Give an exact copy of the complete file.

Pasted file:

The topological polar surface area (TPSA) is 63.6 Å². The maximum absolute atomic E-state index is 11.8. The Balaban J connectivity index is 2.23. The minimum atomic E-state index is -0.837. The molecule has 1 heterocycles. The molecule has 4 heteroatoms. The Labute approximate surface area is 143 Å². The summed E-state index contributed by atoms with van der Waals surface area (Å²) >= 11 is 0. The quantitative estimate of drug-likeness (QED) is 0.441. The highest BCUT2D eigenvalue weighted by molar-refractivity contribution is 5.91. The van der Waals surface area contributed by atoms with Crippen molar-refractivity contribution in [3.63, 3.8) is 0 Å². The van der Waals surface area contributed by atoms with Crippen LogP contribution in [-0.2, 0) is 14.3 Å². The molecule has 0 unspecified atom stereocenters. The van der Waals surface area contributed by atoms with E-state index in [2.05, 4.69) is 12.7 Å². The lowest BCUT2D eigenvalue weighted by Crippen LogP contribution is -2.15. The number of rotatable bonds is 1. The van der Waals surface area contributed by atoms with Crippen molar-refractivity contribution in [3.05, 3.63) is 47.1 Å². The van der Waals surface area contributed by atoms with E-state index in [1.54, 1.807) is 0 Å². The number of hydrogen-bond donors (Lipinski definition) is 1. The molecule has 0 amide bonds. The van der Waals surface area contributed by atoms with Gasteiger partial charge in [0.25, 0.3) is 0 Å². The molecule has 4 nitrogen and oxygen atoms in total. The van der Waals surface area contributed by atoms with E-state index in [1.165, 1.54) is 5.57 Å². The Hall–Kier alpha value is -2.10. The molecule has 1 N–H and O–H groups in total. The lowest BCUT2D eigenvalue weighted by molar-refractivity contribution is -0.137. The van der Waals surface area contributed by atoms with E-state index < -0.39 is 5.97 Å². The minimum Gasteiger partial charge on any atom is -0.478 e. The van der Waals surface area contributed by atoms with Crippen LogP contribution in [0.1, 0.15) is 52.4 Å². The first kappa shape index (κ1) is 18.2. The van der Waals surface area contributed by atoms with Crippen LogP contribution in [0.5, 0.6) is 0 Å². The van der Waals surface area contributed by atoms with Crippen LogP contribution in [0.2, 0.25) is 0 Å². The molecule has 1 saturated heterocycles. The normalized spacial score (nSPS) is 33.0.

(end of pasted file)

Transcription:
The topological polar surface area (TPSA) is 63.6 Å². The maximum absolute atomic E-state index is 11.8. The Balaban J connectivity index is 2.23. The minimum atomic E-state index is -0.837. The molecule has 1 heterocycles. The molecule has 4 heteroatoms. The Labute approximate surface area is 143 Å². The summed E-state index contributed by atoms with van der Waals surface area (Å²) >= 11 is 0. The quantitative estimate of drug-likeness (QED) is 0.441. The highest BCUT2D eigenvalue weighted by molar-refractivity contribution is 5.91. The van der Waals surface area contributed by atoms with Crippen molar-refractivity contribution in [3.63, 3.8) is 0 Å². The van der Waals surface area contributed by atoms with Crippen LogP contribution in [-0.2, 0) is 14.3 Å². The molecule has 0 unspecified atom stereocenters. The van der Waals surface area contributed by atoms with E-state index in [2.05, 4.69) is 12.7 Å². The lowest BCUT2D eigenvalue weighted by Crippen LogP contribution is -2.15. The number of rotatable bonds is 1. The van der Waals surface area contributed by atoms with Crippen molar-refractivity contribution in [3.05, 3.63) is 47.1 Å². The van der Waals surface area contributed by atoms with E-state index in [1.54, 1.807) is 0 Å². The number of hydrogen-bond donors (Lipinski definition) is 1. The molecule has 0 amide bonds. The van der Waals surface area contributed by atoms with Gasteiger partial charge in [0.25, 0.3) is 0 Å². The molecule has 4 nitrogen and oxygen atoms in total. The van der Waals surface area contributed by atoms with E-state index in [1.165, 1.54) is 5.57 Å². The Hall–Kier alpha value is -2.10. The molecule has 1 N–H and O–H groups in total. The lowest BCUT2D eigenvalue weighted by molar-refractivity contribution is -0.137. The van der Waals surface area contributed by atoms with E-state index < -0.39 is 5.97 Å². The minimum Gasteiger partial charge on any atom is -0.478 e. The van der Waals surface area contributed by atoms with Crippen LogP contribution in [0.1, 0.15) is 52.4 Å². The first kappa shape index (κ1) is 18.2. The van der Waals surface area contributed by atoms with Crippen LogP contribution in [0.5, 0.6) is 0 Å². The van der Waals surface area contributed by atoms with Crippen LogP contribution in [0.2, 0.25) is 0 Å². The molecule has 1 saturated heterocycles. The normalized spacial score (nSPS) is 33.0.